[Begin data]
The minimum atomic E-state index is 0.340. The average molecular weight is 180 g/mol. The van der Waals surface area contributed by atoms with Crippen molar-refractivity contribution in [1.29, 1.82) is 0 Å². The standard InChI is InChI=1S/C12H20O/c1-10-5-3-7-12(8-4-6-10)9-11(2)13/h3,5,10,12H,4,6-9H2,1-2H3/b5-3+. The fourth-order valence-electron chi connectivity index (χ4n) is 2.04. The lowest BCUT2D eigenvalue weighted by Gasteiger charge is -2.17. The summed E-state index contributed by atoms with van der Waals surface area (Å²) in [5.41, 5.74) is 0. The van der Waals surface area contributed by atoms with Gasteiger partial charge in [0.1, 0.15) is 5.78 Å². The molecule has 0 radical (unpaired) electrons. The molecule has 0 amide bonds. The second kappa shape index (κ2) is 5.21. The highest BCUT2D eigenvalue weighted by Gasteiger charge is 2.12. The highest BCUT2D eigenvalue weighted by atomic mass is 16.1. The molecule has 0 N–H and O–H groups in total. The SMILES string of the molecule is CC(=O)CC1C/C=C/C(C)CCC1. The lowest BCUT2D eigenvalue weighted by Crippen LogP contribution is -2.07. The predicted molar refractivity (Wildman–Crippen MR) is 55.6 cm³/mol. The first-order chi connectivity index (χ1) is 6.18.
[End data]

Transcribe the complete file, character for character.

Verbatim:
The minimum atomic E-state index is 0.340. The average molecular weight is 180 g/mol. The van der Waals surface area contributed by atoms with Crippen molar-refractivity contribution in [1.29, 1.82) is 0 Å². The standard InChI is InChI=1S/C12H20O/c1-10-5-3-7-12(8-4-6-10)9-11(2)13/h3,5,10,12H,4,6-9H2,1-2H3/b5-3+. The fourth-order valence-electron chi connectivity index (χ4n) is 2.04. The lowest BCUT2D eigenvalue weighted by Gasteiger charge is -2.17. The summed E-state index contributed by atoms with van der Waals surface area (Å²) in [5.41, 5.74) is 0. The van der Waals surface area contributed by atoms with Gasteiger partial charge in [0.1, 0.15) is 5.78 Å². The molecule has 0 radical (unpaired) electrons. The molecule has 0 amide bonds. The second kappa shape index (κ2) is 5.21. The highest BCUT2D eigenvalue weighted by Gasteiger charge is 2.12. The highest BCUT2D eigenvalue weighted by atomic mass is 16.1. The molecule has 0 N–H and O–H groups in total. The SMILES string of the molecule is CC(=O)CC1C/C=C/C(C)CCC1. The lowest BCUT2D eigenvalue weighted by Crippen LogP contribution is -2.07. The predicted molar refractivity (Wildman–Crippen MR) is 55.6 cm³/mol. The first-order chi connectivity index (χ1) is 6.18.